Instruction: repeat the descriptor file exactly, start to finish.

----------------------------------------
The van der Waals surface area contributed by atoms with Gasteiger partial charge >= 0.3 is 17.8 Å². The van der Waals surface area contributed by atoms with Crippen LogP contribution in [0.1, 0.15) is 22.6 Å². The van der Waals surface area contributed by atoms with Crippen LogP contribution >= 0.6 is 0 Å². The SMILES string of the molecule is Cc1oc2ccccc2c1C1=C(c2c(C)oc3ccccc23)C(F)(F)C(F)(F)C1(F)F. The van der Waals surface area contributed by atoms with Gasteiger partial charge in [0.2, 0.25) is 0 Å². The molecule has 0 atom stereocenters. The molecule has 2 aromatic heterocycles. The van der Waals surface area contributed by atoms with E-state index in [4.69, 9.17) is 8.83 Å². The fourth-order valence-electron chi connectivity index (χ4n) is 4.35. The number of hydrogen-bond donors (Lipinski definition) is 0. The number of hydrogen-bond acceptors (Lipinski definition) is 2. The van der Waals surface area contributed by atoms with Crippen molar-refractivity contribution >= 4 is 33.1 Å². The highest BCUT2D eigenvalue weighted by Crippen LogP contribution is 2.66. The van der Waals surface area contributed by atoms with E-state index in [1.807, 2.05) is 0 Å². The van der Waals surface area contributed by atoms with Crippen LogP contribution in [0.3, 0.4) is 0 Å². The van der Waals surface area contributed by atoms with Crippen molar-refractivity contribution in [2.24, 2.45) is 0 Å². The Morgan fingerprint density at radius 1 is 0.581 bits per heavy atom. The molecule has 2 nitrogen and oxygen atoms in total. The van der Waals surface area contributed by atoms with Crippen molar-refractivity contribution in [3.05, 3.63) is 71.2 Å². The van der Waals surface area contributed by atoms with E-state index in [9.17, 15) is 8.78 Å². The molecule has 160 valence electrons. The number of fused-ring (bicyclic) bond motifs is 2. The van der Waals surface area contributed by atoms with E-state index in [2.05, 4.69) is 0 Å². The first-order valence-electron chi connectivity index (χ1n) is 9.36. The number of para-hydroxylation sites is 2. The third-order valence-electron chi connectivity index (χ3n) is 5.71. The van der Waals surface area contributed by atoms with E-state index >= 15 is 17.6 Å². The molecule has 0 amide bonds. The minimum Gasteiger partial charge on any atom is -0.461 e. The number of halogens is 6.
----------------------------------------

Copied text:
The van der Waals surface area contributed by atoms with Gasteiger partial charge >= 0.3 is 17.8 Å². The van der Waals surface area contributed by atoms with Crippen LogP contribution in [0.1, 0.15) is 22.6 Å². The van der Waals surface area contributed by atoms with Crippen LogP contribution >= 0.6 is 0 Å². The SMILES string of the molecule is Cc1oc2ccccc2c1C1=C(c2c(C)oc3ccccc23)C(F)(F)C(F)(F)C1(F)F. The van der Waals surface area contributed by atoms with Gasteiger partial charge in [0.2, 0.25) is 0 Å². The molecule has 0 atom stereocenters. The molecule has 2 aromatic heterocycles. The van der Waals surface area contributed by atoms with E-state index in [4.69, 9.17) is 8.83 Å². The fourth-order valence-electron chi connectivity index (χ4n) is 4.35. The number of hydrogen-bond donors (Lipinski definition) is 0. The number of hydrogen-bond acceptors (Lipinski definition) is 2. The van der Waals surface area contributed by atoms with Crippen molar-refractivity contribution >= 4 is 33.1 Å². The highest BCUT2D eigenvalue weighted by Crippen LogP contribution is 2.66. The van der Waals surface area contributed by atoms with E-state index in [1.807, 2.05) is 0 Å². The van der Waals surface area contributed by atoms with Crippen LogP contribution in [0.3, 0.4) is 0 Å². The van der Waals surface area contributed by atoms with Crippen molar-refractivity contribution in [2.24, 2.45) is 0 Å². The Morgan fingerprint density at radius 1 is 0.581 bits per heavy atom. The molecule has 2 nitrogen and oxygen atoms in total. The van der Waals surface area contributed by atoms with Crippen molar-refractivity contribution in [3.05, 3.63) is 71.2 Å². The van der Waals surface area contributed by atoms with E-state index in [9.17, 15) is 8.78 Å². The molecule has 160 valence electrons. The number of fused-ring (bicyclic) bond motifs is 2. The van der Waals surface area contributed by atoms with E-state index in [2.05, 4.69) is 0 Å². The first-order valence-electron chi connectivity index (χ1n) is 9.36. The number of para-hydroxylation sites is 2. The third-order valence-electron chi connectivity index (χ3n) is 5.71. The van der Waals surface area contributed by atoms with E-state index >= 15 is 17.6 Å². The molecule has 0 amide bonds. The minimum Gasteiger partial charge on any atom is -0.461 e. The number of halogens is 6.